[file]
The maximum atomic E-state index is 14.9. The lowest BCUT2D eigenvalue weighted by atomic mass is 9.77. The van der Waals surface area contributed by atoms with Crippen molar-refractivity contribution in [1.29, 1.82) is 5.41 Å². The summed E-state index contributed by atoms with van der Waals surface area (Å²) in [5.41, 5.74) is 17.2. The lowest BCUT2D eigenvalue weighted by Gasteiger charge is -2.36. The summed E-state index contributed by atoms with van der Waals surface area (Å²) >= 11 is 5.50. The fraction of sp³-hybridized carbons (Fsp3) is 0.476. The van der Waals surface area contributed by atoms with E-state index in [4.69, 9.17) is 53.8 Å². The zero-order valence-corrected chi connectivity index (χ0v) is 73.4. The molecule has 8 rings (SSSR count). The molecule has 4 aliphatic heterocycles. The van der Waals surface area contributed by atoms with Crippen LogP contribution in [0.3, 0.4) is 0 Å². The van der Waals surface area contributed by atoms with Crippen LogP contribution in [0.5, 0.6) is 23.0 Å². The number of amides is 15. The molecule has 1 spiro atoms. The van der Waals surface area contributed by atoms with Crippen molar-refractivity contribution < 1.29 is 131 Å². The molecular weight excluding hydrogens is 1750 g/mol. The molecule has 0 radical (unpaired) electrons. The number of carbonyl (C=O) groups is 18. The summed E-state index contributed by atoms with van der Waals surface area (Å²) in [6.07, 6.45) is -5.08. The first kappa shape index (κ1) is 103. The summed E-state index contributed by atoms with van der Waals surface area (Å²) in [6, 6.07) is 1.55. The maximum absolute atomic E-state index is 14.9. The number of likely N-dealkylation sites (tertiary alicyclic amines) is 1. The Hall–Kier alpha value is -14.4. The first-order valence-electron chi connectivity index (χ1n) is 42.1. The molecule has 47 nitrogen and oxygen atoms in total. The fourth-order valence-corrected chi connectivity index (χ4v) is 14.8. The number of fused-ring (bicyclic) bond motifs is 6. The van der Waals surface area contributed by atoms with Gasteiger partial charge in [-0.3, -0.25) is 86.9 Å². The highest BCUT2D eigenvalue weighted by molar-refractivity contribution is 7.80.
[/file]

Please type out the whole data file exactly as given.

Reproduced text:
The maximum atomic E-state index is 14.9. The lowest BCUT2D eigenvalue weighted by atomic mass is 9.77. The van der Waals surface area contributed by atoms with Crippen molar-refractivity contribution in [1.29, 1.82) is 5.41 Å². The summed E-state index contributed by atoms with van der Waals surface area (Å²) in [5.41, 5.74) is 17.2. The lowest BCUT2D eigenvalue weighted by Gasteiger charge is -2.36. The summed E-state index contributed by atoms with van der Waals surface area (Å²) >= 11 is 5.50. The fraction of sp³-hybridized carbons (Fsp3) is 0.476. The van der Waals surface area contributed by atoms with E-state index in [4.69, 9.17) is 53.8 Å². The zero-order valence-corrected chi connectivity index (χ0v) is 73.4. The molecule has 8 rings (SSSR count). The molecule has 4 aliphatic heterocycles. The van der Waals surface area contributed by atoms with Crippen LogP contribution in [0.3, 0.4) is 0 Å². The van der Waals surface area contributed by atoms with Crippen LogP contribution in [0.5, 0.6) is 23.0 Å². The number of amides is 15. The molecule has 1 spiro atoms. The van der Waals surface area contributed by atoms with Crippen molar-refractivity contribution < 1.29 is 131 Å². The molecular weight excluding hydrogens is 1750 g/mol. The molecule has 0 radical (unpaired) electrons. The number of carbonyl (C=O) groups is 18. The summed E-state index contributed by atoms with van der Waals surface area (Å²) in [6.07, 6.45) is -5.08. The first kappa shape index (κ1) is 103. The summed E-state index contributed by atoms with van der Waals surface area (Å²) in [6, 6.07) is 1.55. The maximum absolute atomic E-state index is 14.9. The number of likely N-dealkylation sites (tertiary alicyclic amines) is 1. The Hall–Kier alpha value is -14.4. The first-order valence-electron chi connectivity index (χ1n) is 42.1. The molecule has 47 nitrogen and oxygen atoms in total. The fourth-order valence-corrected chi connectivity index (χ4v) is 14.8. The number of fused-ring (bicyclic) bond motifs is 6. The van der Waals surface area contributed by atoms with Gasteiger partial charge in [-0.3, -0.25) is 86.9 Å². The highest BCUT2D eigenvalue weighted by molar-refractivity contribution is 7.80.